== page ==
Figure 12 A heterogeneous network made of four WANs and two LANs

The Internet is a well-structured and well-organized system. We'll start with an overview of the Internet's history. Following that is a description of the Internet today. It is made up of numerous wide- and local-area networks that are linked together by connecting devices and switching stations. Today, the majority of Internet users who want to connect to the Internet use the services of Internet service providers (lSPs). International service providers, national service providers, regional service providers, and local service providers are all available. The Internet is now run by private companies rather than the government. Figure 13 depicts a conceptual (rather than a geographical) view of the Internet.

Figure 13 Hierarchical organization of the Internet

Internet Service Providers Around the World
The international service providers that connect nations are at the top of the hierarchy.
Providers of National Internet Service
National Internet service providers are specialised companies that build and maintain backbone networks.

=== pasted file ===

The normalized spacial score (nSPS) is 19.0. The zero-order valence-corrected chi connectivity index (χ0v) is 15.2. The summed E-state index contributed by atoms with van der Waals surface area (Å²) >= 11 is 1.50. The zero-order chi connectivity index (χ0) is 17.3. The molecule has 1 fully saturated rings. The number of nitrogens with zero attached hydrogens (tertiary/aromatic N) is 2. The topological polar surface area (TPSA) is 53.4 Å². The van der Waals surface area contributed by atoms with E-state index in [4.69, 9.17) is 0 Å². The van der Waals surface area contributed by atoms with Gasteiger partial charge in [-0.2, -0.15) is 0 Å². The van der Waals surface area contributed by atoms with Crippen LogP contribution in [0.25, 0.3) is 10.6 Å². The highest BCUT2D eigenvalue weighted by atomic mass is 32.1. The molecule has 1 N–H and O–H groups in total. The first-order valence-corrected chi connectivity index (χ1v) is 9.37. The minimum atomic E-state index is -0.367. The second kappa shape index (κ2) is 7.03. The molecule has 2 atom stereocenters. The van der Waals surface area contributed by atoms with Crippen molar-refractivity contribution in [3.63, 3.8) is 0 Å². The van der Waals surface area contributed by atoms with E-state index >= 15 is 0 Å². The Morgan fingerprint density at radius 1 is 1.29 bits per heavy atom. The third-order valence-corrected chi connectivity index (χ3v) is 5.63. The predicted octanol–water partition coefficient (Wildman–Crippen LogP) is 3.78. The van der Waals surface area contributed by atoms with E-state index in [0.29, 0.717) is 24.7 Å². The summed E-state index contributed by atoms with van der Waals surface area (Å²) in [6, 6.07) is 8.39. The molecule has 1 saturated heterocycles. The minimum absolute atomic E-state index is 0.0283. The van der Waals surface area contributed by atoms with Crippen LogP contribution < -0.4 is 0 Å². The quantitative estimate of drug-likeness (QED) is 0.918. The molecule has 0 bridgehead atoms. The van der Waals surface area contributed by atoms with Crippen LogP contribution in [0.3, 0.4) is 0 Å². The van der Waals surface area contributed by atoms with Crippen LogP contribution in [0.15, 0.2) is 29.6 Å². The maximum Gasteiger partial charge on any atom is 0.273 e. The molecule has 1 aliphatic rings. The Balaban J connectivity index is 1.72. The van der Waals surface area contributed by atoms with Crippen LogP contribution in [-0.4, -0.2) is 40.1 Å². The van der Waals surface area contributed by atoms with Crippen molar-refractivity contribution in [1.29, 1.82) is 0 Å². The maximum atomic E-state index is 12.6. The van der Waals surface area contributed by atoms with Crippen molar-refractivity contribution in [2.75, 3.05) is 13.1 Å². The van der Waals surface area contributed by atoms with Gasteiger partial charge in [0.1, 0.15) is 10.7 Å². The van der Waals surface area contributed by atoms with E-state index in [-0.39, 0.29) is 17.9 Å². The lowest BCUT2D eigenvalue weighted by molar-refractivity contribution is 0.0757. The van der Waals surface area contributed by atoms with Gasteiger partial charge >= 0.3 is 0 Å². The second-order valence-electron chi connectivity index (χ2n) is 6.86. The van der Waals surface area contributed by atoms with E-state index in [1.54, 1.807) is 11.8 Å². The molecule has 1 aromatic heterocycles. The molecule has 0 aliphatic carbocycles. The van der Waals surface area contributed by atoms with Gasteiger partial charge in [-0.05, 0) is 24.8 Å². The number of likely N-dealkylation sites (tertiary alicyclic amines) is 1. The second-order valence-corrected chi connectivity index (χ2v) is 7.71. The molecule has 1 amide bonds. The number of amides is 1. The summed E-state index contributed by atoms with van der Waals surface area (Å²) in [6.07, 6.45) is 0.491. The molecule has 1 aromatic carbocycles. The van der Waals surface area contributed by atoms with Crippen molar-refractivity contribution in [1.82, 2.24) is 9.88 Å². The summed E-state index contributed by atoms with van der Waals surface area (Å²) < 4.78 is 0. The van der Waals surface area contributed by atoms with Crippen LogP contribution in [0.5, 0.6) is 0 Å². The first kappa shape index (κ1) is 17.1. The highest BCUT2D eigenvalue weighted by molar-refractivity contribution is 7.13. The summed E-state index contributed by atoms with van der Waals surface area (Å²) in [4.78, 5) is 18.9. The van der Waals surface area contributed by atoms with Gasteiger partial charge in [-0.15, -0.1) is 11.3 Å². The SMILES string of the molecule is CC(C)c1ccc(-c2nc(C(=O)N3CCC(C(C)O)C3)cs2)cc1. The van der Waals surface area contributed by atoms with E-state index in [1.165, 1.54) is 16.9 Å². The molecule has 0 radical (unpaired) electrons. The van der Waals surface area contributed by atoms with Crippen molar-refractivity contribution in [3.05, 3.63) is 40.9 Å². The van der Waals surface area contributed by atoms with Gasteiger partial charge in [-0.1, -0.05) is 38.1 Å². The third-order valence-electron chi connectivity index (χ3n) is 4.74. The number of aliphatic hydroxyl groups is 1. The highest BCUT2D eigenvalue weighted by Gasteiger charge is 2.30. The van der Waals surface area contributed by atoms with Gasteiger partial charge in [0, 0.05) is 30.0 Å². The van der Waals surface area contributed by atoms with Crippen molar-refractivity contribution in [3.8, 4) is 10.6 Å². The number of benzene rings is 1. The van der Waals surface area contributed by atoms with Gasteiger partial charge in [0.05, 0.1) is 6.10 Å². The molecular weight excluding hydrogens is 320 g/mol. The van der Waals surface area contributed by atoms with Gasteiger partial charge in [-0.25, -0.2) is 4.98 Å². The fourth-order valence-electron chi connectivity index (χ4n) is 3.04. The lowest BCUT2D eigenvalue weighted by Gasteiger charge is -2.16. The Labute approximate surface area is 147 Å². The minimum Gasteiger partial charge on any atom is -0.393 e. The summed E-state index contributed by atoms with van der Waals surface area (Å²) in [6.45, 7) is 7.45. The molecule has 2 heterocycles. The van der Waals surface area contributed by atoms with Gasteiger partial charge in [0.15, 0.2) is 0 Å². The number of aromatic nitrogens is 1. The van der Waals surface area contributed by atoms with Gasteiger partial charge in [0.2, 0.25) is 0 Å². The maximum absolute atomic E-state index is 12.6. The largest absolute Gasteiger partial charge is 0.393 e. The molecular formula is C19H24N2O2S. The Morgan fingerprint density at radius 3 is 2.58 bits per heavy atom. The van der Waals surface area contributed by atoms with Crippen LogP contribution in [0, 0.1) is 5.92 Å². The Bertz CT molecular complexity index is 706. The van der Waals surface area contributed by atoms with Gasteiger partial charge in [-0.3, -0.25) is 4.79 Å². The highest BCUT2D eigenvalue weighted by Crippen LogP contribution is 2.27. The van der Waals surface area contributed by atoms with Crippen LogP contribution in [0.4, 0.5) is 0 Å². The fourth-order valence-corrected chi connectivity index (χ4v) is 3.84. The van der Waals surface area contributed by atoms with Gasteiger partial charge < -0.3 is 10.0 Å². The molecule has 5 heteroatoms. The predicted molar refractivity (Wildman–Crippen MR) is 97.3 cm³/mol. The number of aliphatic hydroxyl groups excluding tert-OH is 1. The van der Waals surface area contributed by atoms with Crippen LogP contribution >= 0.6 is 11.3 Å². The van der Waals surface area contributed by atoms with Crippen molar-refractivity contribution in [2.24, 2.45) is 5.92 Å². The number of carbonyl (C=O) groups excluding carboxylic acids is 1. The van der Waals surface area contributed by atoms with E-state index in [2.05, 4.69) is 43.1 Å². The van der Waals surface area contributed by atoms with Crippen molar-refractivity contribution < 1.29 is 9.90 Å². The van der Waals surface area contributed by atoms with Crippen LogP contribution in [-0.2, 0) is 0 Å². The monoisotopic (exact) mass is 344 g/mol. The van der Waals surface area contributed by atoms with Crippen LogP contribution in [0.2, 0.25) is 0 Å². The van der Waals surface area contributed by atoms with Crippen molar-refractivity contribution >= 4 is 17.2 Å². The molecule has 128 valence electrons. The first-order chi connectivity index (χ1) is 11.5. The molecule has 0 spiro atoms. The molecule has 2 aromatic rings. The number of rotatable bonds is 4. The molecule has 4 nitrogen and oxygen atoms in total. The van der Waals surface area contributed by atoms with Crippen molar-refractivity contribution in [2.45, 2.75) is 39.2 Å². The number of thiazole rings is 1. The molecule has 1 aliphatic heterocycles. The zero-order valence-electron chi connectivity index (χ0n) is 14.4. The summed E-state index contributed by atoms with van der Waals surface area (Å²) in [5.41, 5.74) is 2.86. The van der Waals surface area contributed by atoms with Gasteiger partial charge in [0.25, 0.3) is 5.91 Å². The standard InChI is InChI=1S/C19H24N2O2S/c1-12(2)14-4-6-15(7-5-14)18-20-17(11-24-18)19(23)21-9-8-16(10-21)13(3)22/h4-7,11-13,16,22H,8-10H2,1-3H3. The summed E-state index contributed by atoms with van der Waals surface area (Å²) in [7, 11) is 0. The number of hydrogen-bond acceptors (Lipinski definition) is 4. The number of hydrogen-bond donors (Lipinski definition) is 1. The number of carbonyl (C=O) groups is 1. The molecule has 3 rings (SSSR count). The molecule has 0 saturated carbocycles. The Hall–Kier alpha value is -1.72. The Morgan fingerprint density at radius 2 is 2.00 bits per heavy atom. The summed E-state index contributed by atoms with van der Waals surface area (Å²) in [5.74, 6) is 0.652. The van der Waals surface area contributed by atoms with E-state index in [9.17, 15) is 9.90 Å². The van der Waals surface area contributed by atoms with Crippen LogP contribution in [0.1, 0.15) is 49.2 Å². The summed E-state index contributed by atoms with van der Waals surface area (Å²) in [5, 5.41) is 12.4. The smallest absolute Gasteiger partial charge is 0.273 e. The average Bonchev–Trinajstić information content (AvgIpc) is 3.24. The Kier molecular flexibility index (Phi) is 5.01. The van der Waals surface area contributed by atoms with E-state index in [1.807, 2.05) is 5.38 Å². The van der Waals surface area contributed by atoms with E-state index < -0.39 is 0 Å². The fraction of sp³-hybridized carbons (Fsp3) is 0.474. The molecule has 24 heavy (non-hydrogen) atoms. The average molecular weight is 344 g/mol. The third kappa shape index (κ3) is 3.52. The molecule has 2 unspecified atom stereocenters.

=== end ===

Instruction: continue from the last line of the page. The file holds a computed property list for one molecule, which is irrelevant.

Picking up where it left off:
Internet Service Providers in Your Area
Regional internet service providers (ISPs) are smaller ISPs linked to one or more national ISPs. They are at the third level of the hierarchy and have a lower data rate.

Internet Service Providers
End users receive direct service from local Internet service providers. Local ISPs can be linked to regional ISPs or to national ISPs directly. The majority of end users are connected to local ISPs. Each of these local ISPs can be linked to a regional or national network.

Communication occurs in computer networks between entities from different systems. An entity is anything that can send or receive information. However, two entities cannot simply exchange bit streams and expect to be understood. To communicate, the entities must agree on a protocol. A protocol is a set of rules that govern the transmission of data. What is communicated, how it is communicated, and when it is communicated are all defined by a protocol. Syntax, semantics, and timing are the three most important aspects of a protocol.